Optionally, non-reactive additives such as fillers, pigments, stabilizers, antioxidants, flame retardants, compatibilizers, and the like can be added to the copolymeric materials.

The polydiorganosilocane polyoxamides are soluble in many common organic solvents such as, for example, toluene, tetrahydrofuran, dichloromethane, aliphatic hydrocarbons (e.g., alkanes such as hexane), or mixtures thereof.

The polydiorganosiloxane polyoxamides can be cast from solvents as film, molded or embossed in various shapes, or extruded into films. The high temperature stability of the copolymeric material makes them well suited for extrusion methods of film formation. The films can be optically clear. A multilayer film containing the polydiorganosiloxane polyoxamide block copolymers is further described in copending patent application Ser. No. 60/753,791 filed on the same day as the present application, incorporated herein by reference in its entirety.

Various articles are provided that contain a polydiorganosiloxane polyoxamide copolymer having at least two repeat units of Formula I. The article, for example, can include a layer containing the polydiorganosiloxane polyoxamide copolymer and one or more optional substrates. For example, the polydiorganosiloxane polyoxamide copolymer can be in a layer adjacent to a first substrate or positioned between a first substrate and a second substrate. That is, the article can be arranged in the following order: a first substrate, a layer containing the polydiorganosiloxane polyoxamide copolymer, and a second substrate. As used herein, the term “adjacent” refers to a first layer that contacts a second layer or that is positioned in proximity to the second layer but separated from the second layer by one or more additional layers.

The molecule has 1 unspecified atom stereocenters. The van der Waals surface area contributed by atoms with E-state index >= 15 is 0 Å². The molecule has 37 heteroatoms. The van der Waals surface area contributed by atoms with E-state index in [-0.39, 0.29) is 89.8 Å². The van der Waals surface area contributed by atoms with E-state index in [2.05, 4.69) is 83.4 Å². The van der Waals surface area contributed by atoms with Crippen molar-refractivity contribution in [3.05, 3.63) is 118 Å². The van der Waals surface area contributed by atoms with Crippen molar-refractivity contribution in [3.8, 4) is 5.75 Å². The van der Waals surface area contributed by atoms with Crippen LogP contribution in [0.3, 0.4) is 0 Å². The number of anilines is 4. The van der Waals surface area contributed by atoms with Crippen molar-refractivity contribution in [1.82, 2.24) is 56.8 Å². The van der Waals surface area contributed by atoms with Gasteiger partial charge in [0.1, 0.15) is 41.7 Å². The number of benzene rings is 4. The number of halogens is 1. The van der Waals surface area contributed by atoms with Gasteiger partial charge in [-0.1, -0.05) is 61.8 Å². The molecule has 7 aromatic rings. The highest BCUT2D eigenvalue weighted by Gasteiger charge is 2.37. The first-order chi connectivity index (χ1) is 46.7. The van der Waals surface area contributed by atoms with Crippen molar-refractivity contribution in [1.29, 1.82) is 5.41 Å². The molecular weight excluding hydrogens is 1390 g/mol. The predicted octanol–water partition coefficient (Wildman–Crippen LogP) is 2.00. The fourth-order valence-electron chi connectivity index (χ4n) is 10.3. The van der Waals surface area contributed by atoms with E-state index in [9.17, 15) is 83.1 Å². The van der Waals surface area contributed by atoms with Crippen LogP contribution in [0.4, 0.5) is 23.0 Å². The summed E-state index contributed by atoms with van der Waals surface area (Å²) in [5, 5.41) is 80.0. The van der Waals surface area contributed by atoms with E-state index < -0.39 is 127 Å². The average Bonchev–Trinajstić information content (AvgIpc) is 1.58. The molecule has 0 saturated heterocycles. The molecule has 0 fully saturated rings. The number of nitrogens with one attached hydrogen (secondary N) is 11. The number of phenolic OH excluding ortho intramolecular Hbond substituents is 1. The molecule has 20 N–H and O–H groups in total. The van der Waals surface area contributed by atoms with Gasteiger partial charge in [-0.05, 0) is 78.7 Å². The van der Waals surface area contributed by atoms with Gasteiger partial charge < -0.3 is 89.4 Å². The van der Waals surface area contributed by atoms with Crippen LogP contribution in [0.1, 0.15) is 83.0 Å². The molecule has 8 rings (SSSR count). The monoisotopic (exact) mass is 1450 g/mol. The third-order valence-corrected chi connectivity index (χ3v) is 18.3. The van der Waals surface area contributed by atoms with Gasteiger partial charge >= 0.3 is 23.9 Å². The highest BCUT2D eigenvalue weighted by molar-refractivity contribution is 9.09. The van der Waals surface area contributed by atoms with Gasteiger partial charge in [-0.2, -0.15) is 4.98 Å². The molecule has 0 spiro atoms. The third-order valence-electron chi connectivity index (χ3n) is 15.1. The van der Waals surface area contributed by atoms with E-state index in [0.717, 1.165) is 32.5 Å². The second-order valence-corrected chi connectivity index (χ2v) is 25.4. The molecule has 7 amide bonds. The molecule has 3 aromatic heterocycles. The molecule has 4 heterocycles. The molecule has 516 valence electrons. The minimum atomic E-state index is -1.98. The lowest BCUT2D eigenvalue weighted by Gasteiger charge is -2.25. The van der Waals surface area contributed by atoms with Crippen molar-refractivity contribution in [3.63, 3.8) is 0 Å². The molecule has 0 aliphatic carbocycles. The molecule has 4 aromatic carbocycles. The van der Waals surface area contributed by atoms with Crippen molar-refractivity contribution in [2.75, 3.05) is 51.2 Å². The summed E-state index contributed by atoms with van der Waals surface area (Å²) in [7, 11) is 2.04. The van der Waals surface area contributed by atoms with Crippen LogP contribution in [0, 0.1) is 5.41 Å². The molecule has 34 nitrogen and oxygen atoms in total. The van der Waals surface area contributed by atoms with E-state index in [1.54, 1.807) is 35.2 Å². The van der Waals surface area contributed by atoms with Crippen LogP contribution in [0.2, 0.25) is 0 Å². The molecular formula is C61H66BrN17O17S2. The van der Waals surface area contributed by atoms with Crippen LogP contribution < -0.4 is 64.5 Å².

The polydiorganosiloxane polyoxamides can be formulated into adhesive compositions such as pressure sensitive adhesives and heat activated adhesives that contain a tackifier. Such adhesive compositions are further described in copending patent application with Ser. No. 11/317,602 filed on the same day as the present application, incorporated herein by reference in its entirety.

Additionally, the polydiorganosiloxane polyoxamides can be used as a hot melt adhesive. Typically, the hot melt adhesive contains little or no tackifier. The hot melt adhesives can be used, for example, to bond two surfaces together into a composite. That is, the hot melt adhesive can be used to bond a first substrate to a second substrate with the hot melt adhesive positioned between the first and second substrates. During application to a surface such as the surface of a substrate, hot melt adhesives are desirably sufficiently fluid to wet the surface completely and leave no voids, even if the surface is rough. Such an adhesive composition typically has a low viscosity at the time of application and then sets into a solid upon cooling. The cohesive strength develops upon cooling. Alternatively, the hot melt adhesive composition can be formulated with a solvent or carrier that lowers the viscosity sufficiently to permit wetting of the surface. The solvent or carrier can then be removed to provide a solid coating having cohesive strength.

Methods of Making Polydiorganosiloxane Polyoxamide Copolymers